It’s pretty obvious that millennial consumers tend to spend their time and money with big digital brands.
YouGov BrandIndex, a public-perception research firm that interviews over 1.5 million consumers yearly, just published the results of its latest survey ranking the brands that notched the biggest gains in making millennial consumers into current customers.
The ranking of 20 companies is heavy with digital giants like like Twitter, Snapchat and Airbnb. Each brand’s customer score is the percentage of U.S. millennials who are current customers of that particular brand. Current customer means they bought the product or visited the website within the past 30 days.
Are you curious, who made it to the top 20? We’re showing you the list:
Uber received the gold medal for market endeavors by growing its millennial customer base an astonishing 8.2 percent points this year over last. This growth came despite a pretty much uninterrupted flow of alarming news about the $70 billion ride-sharing app, leaving millennials’ morals basically untouched.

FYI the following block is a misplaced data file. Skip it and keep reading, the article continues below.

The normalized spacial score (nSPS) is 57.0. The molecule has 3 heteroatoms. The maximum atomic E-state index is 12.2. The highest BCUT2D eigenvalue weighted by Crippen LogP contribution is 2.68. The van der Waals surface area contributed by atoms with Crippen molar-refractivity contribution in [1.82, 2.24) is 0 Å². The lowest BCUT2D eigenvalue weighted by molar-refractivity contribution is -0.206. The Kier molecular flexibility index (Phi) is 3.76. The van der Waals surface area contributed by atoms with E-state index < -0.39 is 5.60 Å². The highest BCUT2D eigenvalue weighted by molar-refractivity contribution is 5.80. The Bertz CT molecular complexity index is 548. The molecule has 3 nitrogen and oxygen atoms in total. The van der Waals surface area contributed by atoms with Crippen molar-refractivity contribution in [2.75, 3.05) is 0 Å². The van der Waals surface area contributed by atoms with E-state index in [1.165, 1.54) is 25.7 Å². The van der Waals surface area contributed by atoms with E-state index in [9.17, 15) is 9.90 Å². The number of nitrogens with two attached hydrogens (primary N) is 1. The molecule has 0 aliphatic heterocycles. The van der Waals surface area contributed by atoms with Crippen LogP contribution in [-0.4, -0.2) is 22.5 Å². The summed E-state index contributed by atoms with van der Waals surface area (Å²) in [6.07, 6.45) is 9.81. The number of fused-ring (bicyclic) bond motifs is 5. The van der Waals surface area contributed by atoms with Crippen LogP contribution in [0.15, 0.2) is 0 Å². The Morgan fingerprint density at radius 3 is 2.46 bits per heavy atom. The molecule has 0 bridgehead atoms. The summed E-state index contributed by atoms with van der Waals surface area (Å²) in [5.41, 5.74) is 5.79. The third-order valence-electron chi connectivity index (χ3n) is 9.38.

The presence of companies like Instagram, Snapchat and Spotify in the top 10 is a living example that youngsters devote much of their day (by some accounts, as much as 10 hours of it) to their mobile devices. Indeed, a subset of this group speaks volumes about yet another millennial preference. Apart from Uber in the lead position, occupying the third and 12th place, are Lyft and Airbnb - creating the holy trinity of the sharing economy.
The popularity of such sites is hardly exclusive to the younger demographic though (Airbnb recently reported that people aged 60 and older make up the fastest-growing demographic of its hosts, and the average user is 35 years old) - but their place on the survey confirms that younger consumers have a high comfort level with sharing platforms.
The dominance of these brands in the millennial alignment calls up the question of long-term viability, at least to YouGov BrandIndex CEO, Ted Marzilli. “One of the challenges to those brands is, as people mature, [will] they stay with them and stay comfortable with that idea over time?” he said. “Or do those brands become something ‘I used to do when I was younger.’?”
We’ll see next year’s statistics to try and answer this question. But first of all, let’s raise our glasses to the lucky stakeholders!